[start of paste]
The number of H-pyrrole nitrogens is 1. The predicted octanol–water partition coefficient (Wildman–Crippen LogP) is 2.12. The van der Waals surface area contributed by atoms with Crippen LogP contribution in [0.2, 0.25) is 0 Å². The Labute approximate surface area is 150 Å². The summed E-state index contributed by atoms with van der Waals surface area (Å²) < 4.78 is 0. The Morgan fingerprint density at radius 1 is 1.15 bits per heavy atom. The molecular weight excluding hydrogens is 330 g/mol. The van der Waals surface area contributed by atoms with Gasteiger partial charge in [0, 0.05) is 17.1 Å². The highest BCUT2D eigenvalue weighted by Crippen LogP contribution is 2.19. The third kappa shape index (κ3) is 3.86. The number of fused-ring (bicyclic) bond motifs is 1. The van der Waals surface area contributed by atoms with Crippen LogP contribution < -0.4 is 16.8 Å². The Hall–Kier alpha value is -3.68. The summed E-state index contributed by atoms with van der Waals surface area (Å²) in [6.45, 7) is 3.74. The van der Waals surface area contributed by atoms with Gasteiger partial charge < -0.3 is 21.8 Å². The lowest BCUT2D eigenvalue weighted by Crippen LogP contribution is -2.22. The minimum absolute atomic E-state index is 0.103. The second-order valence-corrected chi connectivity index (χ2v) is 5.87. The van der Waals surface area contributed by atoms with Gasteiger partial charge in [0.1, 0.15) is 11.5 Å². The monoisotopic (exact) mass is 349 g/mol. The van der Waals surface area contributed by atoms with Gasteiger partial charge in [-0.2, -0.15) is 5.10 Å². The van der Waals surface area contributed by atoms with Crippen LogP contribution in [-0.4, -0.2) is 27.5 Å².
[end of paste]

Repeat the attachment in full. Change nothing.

The number of H-pyrrole nitrogens is 1. The predicted octanol–water partition coefficient (Wildman–Crippen LogP) is 2.12. The van der Waals surface area contributed by atoms with Crippen LogP contribution in [0.2, 0.25) is 0 Å². The Labute approximate surface area is 150 Å². The summed E-state index contributed by atoms with van der Waals surface area (Å²) < 4.78 is 0. The Morgan fingerprint density at radius 1 is 1.15 bits per heavy atom. The molecular weight excluding hydrogens is 330 g/mol. The van der Waals surface area contributed by atoms with Gasteiger partial charge in [0, 0.05) is 17.1 Å². The highest BCUT2D eigenvalue weighted by Crippen LogP contribution is 2.19. The third kappa shape index (κ3) is 3.86. The number of fused-ring (bicyclic) bond motifs is 1. The van der Waals surface area contributed by atoms with Crippen LogP contribution < -0.4 is 16.8 Å². The Hall–Kier alpha value is -3.68. The summed E-state index contributed by atoms with van der Waals surface area (Å²) in [6.45, 7) is 3.74. The van der Waals surface area contributed by atoms with Gasteiger partial charge < -0.3 is 21.8 Å². The lowest BCUT2D eigenvalue weighted by Crippen LogP contribution is -2.22. The minimum absolute atomic E-state index is 0.103. The second-order valence-corrected chi connectivity index (χ2v) is 5.87. The van der Waals surface area contributed by atoms with Gasteiger partial charge in [0.1, 0.15) is 11.5 Å². The monoisotopic (exact) mass is 349 g/mol. The van der Waals surface area contributed by atoms with Gasteiger partial charge in [-0.2, -0.15) is 5.10 Å². The van der Waals surface area contributed by atoms with Crippen LogP contribution in [-0.4, -0.2) is 27.5 Å².